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Filling Orders for Pharmacists Amid a Shortage

November 08, 2005|From Associated Press

KANSAS CITY, Mo. — Unlike most college students nearing graduation, Clarissa Hall isn't worried about finding a job -- she's already considering several offers, including some with possible starting salaries of at least $80,000.

Hall is benefiting from a nationwide shortage of pharmacists, which has prompted fierce competition among employers for new pharmacy graduates.

"Pretty much everyone in my class has people calling them left and right about jobs," said Hall, a University of Missouri-Kansas City student from Poplar Bluff. "I've had several people calling me, and I don't even graduate until May."

The shortage of pharmacists was fueled by several factors, especially changes in insurance policies and federal regulation of pharmaceuticals, which made drugs available to more people.

Add to that an aging population and more drugs being manufactured and advertised to the public, and the number of prescriptions has increased from 2 billion to 3.2 billion in the last decade. That problem is expected to worsen after the new Medicare prescription drug program begins Jan. 1, pharmacy officials said.

Independent and chain pharmacies, hospitals and nursing homes are scrambling to find people to fill orders.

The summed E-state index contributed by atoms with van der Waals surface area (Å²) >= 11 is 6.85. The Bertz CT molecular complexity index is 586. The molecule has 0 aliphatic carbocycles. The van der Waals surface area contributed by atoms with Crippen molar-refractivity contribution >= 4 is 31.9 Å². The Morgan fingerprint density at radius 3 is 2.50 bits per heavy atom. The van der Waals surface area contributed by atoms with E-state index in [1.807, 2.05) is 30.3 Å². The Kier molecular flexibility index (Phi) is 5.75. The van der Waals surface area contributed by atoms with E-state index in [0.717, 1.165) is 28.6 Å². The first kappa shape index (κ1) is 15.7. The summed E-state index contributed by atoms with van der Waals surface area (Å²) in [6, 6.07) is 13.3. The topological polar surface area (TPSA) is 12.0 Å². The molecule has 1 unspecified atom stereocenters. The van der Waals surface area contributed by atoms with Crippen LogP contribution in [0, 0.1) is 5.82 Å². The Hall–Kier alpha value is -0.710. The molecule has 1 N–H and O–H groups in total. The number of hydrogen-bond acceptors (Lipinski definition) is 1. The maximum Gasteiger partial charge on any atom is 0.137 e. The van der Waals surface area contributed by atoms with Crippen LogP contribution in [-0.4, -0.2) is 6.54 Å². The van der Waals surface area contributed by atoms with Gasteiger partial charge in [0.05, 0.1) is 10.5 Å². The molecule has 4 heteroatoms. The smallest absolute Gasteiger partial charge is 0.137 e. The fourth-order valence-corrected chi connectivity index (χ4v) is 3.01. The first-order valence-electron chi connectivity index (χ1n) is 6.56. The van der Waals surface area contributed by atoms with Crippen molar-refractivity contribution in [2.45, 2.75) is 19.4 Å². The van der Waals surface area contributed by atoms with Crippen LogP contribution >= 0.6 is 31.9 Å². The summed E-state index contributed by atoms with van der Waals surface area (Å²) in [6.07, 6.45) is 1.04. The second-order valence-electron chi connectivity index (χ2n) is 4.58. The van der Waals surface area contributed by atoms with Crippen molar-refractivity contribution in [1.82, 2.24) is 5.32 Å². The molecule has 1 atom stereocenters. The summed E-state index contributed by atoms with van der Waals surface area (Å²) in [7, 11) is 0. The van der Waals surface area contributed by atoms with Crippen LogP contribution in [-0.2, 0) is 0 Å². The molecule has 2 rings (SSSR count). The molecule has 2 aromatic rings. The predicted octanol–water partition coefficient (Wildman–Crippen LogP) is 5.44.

The National Assn. of Chain Drug Stores reported about 5,950 full- and part-time openings in July in its 37,000 member stores. The American Hospital Assn. reported a 7.4% vacancy rate for pharmacists as of December 2004, with 38% of its members saying it was harder to recruit pharmacists last year than in 2003.

Around the country, universities are opening new pharmacy schools or expanding existing programs, but it probably will take years for supply to meet demand. Some schools have reported 10 applicants for every pharmacy school opening.

"It is a great job market for those who get in," said Lucinda L. Maine, executive vice president of the American Assn. of Colleges of Pharmacy in Alexandria, Va. "But we also have a lot of disappointed people who are being turned away."

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